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"Men are expendable"
Topic Started: Jan 13 2018, 04:44 PM (71 Views)
George K
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Just from a blog, but an interesting look at dangerous jobs, and the gender gap:


Glenn Reynolds at Instapundit linked a story at The Chive: "These are the most dangerous civilian jobs in the United States."

He saw a gender gap. These jobs are dominated by men.

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Of course. Men are expendable.

It's biological. Our role in reproduction is limited to a night of fun, however the survival of the species also requires men to hunt food, defend the village, and to do things that require someone to hold their beer.

It is our nature.

Consider the cardinal. He is quite colorful. She has some red around the beak but is otherwise brown.

Romanticists say he acquires plumage to attract the ladies. I suppose.

But the red also attracts predators whom he can divert from the nest. Perhaps this makes him a more suitable mate.

In humans, being expendable also explains why more than 90% of combat deaths are men.

But men are far from noble. We also are more than 90% of those in prison.

There are societal reasons, of course. Men are not as sociable as women. Biology does not seem to explain that.

Being expendable explains why men have shorter life expectancies. They used to be the same because childbirth killed a lot of women, but medical breakthroughs have made childbirth safer.

John Merline used the gender gap in danger to explain the gender gap in pay:
Economist Mark Perry has for years noted that there's an even bigger and far more consequential gender gap in the workplace one that literally means the difference between life and death.

He notes that official government data show that men suffer almost all of the workplace fatalities that take place in a given year.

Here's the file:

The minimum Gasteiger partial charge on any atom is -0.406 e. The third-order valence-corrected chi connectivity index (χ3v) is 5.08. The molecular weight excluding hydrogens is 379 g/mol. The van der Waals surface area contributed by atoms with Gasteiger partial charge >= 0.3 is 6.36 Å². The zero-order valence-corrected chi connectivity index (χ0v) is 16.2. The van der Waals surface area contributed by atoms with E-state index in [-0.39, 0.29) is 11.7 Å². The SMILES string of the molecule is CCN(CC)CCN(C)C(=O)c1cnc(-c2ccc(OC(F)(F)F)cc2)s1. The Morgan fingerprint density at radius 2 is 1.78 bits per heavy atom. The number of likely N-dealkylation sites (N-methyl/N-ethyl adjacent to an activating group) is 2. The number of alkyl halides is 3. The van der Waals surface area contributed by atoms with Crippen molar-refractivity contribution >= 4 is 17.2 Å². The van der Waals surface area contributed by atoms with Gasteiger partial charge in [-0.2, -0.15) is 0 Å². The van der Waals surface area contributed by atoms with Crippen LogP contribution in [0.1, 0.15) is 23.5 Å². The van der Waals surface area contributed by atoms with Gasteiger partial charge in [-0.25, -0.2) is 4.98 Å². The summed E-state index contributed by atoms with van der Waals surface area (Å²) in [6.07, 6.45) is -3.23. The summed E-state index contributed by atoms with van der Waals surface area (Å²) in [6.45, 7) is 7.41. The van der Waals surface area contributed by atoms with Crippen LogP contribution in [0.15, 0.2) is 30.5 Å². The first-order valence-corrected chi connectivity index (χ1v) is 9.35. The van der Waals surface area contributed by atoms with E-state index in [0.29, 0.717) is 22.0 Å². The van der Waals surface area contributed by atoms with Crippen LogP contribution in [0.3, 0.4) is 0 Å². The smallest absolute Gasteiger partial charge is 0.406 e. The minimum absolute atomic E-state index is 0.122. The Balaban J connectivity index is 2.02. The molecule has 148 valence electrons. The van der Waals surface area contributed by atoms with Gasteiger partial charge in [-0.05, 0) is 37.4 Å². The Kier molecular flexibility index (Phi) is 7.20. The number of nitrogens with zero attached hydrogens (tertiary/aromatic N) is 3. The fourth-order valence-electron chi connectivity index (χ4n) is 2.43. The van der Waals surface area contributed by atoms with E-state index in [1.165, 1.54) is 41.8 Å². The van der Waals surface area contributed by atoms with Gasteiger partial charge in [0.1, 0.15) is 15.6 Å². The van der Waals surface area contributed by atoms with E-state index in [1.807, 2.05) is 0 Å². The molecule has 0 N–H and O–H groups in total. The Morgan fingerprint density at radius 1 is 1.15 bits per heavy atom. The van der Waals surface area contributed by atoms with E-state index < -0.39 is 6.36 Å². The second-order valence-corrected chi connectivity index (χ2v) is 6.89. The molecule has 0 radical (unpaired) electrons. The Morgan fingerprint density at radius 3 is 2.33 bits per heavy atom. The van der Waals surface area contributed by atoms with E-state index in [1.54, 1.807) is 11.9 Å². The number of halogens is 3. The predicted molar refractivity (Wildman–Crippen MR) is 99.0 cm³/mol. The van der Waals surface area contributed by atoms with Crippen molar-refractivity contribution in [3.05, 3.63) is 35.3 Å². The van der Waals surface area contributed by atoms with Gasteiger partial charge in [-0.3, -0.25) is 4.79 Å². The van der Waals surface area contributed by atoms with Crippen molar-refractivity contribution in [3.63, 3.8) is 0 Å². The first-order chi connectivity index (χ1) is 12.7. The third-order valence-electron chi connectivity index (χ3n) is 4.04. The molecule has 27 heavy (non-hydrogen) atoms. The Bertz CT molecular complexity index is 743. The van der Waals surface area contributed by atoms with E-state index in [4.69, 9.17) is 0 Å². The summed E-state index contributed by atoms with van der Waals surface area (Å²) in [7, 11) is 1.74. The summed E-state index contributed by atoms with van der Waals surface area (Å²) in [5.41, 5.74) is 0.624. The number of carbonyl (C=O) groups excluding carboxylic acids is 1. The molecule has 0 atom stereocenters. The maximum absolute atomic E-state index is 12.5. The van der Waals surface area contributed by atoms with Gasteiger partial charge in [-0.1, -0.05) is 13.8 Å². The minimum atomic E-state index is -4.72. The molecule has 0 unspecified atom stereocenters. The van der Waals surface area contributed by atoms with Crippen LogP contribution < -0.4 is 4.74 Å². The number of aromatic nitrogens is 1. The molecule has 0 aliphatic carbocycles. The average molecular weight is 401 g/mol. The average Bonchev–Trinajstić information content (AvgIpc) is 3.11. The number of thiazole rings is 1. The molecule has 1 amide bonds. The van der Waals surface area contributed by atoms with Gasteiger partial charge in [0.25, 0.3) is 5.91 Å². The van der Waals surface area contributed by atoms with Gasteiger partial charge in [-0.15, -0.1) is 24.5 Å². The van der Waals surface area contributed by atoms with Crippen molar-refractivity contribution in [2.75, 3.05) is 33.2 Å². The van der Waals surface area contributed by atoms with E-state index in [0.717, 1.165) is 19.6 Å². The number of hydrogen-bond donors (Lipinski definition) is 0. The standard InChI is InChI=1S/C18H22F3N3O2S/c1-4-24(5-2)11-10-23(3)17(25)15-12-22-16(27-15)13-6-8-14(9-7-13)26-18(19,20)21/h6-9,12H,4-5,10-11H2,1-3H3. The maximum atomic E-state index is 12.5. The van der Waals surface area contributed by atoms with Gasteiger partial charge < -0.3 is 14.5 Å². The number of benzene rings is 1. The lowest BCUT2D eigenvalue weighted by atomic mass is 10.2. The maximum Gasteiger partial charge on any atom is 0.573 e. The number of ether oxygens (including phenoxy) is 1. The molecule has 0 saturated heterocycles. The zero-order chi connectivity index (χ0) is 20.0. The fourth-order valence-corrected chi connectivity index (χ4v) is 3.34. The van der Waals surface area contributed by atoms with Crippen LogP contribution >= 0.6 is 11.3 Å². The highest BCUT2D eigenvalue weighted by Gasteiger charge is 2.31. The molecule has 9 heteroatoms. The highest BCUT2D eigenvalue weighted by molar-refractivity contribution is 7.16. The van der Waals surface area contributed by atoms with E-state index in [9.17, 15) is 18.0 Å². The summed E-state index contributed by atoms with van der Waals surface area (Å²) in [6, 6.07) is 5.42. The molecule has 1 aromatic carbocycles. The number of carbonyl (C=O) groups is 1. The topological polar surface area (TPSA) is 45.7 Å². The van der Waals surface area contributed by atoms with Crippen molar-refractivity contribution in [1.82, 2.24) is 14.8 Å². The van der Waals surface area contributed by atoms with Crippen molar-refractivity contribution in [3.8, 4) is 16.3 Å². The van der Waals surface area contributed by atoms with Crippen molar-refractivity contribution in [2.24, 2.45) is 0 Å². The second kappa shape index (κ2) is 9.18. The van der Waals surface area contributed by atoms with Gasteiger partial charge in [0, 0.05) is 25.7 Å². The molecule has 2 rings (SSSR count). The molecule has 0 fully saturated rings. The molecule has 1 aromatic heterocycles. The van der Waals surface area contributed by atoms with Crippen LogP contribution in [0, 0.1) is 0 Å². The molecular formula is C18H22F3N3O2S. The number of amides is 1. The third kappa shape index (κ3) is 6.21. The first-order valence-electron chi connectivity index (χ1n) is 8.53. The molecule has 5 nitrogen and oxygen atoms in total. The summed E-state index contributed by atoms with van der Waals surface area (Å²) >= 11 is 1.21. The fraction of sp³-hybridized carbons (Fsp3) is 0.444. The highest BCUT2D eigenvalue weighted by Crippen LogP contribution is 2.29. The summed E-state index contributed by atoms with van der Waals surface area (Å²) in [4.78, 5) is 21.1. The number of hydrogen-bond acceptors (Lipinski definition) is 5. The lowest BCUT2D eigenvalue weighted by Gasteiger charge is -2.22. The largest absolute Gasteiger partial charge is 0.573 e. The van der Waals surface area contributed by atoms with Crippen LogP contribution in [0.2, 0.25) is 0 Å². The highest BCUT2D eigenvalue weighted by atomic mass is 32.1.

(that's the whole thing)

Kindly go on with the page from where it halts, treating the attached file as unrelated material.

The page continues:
In 2015, for example, there were 4,836 workplace deaths, according to the Bureau of Labor Statistics. Of those, 4,492 were men, and 344 were women. In other words, men suffered 93% of workplace fatalities that year. This wasn't some aberration. From 2011 through 2015, men accounted for 92.5% of all workplace deaths.

Using the National Committee on Pay Equity's methodology, Perry came up with what he calls the Equal Occupational Fatality Day. Based on the different fatality rates, this day doesn't occur until January 21, 2029.

"That date," Perry says, mimicking the language of the NCPE, "symbolizes how far into the future American women will be able to continue working before they experience the same loss of life that men experienced in 2015 from work-related deaths."

This huge gap has nothing to do with discrimination, of course. It has everything to do with the type of jobs men and women voluntarily choose to take.

That's nonsense.

The top two jobs in workplace deaths -- timber and fishing -- don't pay much. Outside of airline pilots (and there were no commercial aviation deaths last year), I don't see many high-paying jobs on the list.

But Merline is on to something. Men take risks. They start companies and become billionaires. Women marry billionaires. Or are their daughters. Oh sure, there's Oprah. But the five richest women in the world -- Alice Walton, Jacqueline Mars, Maria Franca Fissolo, Susanne Klatten, and Laurene Powell Jobs -- are either widows or daughters.

The notion that men and women are the same is silly. We have the same rights, of course, but our biological functions are different.

Vive la difference.

Because when we stop vive-ing la difference, we will cease having babies.

And that's a real danger.
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